Though the characters may not be tragic actors, that hardly renders their circumstances insignificant. As theater-lover Isabel maunders in depression, Schutt spikes her sentences with lines as tart as Meryl Streep at her most British, opening a full spectrum of comic and dramatic reads.
“How could she move past Rwanda to mulled wine and apples, but she was doing just that when Ned emerged from yet another afternoon spent looking too closely at the wall.”
That numbing hashtag of first-world problems, Chan Marshall (aka Cat Power) has even gotten in on the act: Bitching, complaining, when some people ain’t got shit to eat. As a dramatic staple, “Uptown Problems” date back to the Prince of Danes and Schutt offers repeated references to “graver agonies” and “the greater sorrows of others caught in civil wars or genocides.” Given the nature of Isabel’s depression, that added shovelful of guilt weighs as one of life’s particularly unfunny ironies—members of the working class can at least console themselves with the delusion that winning the lottery would make them happy.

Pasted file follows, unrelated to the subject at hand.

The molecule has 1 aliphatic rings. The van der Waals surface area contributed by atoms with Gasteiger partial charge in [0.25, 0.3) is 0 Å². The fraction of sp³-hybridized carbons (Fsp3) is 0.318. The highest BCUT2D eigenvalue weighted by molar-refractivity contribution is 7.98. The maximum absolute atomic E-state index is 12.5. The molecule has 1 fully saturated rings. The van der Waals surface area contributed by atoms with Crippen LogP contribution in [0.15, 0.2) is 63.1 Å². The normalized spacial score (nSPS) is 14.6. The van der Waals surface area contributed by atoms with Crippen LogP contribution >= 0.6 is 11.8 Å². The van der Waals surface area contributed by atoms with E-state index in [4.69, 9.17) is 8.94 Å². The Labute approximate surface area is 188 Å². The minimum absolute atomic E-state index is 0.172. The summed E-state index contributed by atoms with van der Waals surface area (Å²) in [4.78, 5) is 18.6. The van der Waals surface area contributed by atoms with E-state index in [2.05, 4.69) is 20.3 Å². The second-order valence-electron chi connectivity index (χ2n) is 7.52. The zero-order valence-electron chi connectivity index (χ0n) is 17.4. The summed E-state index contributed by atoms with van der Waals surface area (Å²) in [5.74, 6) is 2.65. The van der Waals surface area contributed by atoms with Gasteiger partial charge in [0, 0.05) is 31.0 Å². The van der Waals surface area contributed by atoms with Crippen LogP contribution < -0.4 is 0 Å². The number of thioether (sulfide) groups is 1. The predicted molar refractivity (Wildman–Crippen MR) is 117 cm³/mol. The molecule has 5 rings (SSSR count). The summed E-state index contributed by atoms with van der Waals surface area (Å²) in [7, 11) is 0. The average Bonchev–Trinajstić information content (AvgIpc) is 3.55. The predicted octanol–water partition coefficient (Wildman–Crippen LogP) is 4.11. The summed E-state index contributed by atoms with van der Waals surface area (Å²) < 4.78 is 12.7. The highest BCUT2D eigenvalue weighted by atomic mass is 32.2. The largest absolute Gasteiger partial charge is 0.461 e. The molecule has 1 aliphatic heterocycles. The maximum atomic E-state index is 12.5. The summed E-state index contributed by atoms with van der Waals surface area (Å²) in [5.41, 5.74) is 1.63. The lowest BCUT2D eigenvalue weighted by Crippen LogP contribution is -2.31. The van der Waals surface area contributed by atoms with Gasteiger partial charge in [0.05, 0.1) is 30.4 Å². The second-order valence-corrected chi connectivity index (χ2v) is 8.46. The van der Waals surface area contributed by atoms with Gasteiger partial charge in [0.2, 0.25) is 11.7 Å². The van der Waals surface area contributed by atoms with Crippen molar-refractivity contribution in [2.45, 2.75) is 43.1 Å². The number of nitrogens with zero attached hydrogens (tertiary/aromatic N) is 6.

A ray of hope finally emerges when Isabel finds herself propositioned by Clive, a silver-maned, 60-something painter possessed of fabulous renown, fabulous wealth and a fabulously lupine sexuality.
“Clive’s hand against her collarbone, she took it up and put it against her face and smelled him in a brandy fume of sensations before his hands against her head guided her downward to disappointment: Why did it always end like this with that musty part in her mouth?”
The Bridge House, Maine, 2004. An indecent proposal: though sex with Clive only occasions more unpalatable gunk to swallow, Isabel accepts the artist’s offer to take up residence in his New England guest house. Complicating matters, while Ned has reignited an affair with the one that got away—a capable, worldly woman he lacked the money to formally court—he still decides to tag along and use Maine’s quietude to write a memoir (seriously).
Further complicating these complications, although Isabel has been invited to serve as a nude model, Clive remains contentedly married to his second wife (and ex-student), Dinah.